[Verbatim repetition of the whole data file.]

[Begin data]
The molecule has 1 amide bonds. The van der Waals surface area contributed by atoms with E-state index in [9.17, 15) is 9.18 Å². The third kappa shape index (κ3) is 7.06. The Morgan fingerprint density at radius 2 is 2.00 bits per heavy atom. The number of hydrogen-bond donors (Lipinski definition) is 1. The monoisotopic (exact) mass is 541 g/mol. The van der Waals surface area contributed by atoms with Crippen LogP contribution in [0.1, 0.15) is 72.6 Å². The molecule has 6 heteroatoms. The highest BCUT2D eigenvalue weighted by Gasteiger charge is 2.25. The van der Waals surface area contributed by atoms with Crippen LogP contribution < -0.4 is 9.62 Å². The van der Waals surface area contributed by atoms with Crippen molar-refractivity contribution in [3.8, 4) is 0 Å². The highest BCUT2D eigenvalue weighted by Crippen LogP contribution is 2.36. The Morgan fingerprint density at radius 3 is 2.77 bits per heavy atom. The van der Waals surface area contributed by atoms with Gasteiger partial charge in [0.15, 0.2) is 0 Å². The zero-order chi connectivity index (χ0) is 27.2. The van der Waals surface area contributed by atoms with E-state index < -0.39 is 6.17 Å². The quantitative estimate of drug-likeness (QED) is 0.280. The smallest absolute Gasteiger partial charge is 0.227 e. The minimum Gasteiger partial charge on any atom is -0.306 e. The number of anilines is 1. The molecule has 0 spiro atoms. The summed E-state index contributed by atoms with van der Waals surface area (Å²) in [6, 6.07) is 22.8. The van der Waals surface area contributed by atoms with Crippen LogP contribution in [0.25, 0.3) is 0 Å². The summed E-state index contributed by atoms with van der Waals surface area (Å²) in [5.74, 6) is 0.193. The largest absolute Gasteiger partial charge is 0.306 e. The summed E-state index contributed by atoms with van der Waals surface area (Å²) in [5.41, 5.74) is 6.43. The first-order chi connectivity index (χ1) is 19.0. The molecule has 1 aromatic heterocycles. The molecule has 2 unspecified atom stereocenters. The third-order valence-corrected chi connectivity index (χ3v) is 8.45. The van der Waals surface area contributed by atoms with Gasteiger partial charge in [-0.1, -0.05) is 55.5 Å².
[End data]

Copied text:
The molecule has 1 amide bonds. The van der Waals surface area contributed by atoms with E-state index in [9.17, 15) is 9.18 Å². The third kappa shape index (κ3) is 7.06. The Morgan fingerprint density at radius 2 is 2.00 bits per heavy atom. The number of hydrogen-bond donors (Lipinski definition) is 1. The monoisotopic (exact) mass is 541 g/mol. The van der Waals surface area contributed by atoms with Crippen LogP contribution in [0.1, 0.15) is 72.6 Å². The molecule has 6 heteroatoms. The highest BCUT2D eigenvalue weighted by Gasteiger charge is 2.25. The van der Waals surface area contributed by atoms with Crippen LogP contribution < -0.4 is 9.62 Å². The van der Waals surface area contributed by atoms with Crippen molar-refractivity contribution in [3.8, 4) is 0 Å². The highest BCUT2D eigenvalue weighted by Crippen LogP contribution is 2.36. The Morgan fingerprint density at radius 3 is 2.77 bits per heavy atom. The van der Waals surface area contributed by atoms with Gasteiger partial charge in [0.15, 0.2) is 0 Å². The zero-order chi connectivity index (χ0) is 27.2. The van der Waals surface area contributed by atoms with E-state index < -0.39 is 6.17 Å². The quantitative estimate of drug-likeness (QED) is 0.280. The smallest absolute Gasteiger partial charge is 0.227 e. The minimum Gasteiger partial charge on any atom is -0.306 e. The number of anilines is 1. The molecule has 0 spiro atoms. The summed E-state index contributed by atoms with van der Waals surface area (Å²) in [6, 6.07) is 22.8. The van der Waals surface area contributed by atoms with Crippen LogP contribution in [0.25, 0.3) is 0 Å². The summed E-state index contributed by atoms with van der Waals surface area (Å²) in [5.74, 6) is 0.193. The largest absolute Gasteiger partial charge is 0.306 e. The summed E-state index contributed by atoms with van der Waals surface area (Å²) in [5.41, 5.74) is 6.43. The first-order chi connectivity index (χ1) is 19.0. The molecule has 1 aromatic heterocycles. The molecule has 2 unspecified atom stereocenters. The third-order valence-corrected chi connectivity index (χ3v) is 8.45. The van der Waals surface area contributed by atoms with Gasteiger partial charge in [-0.1, -0.05) is 55.5 Å².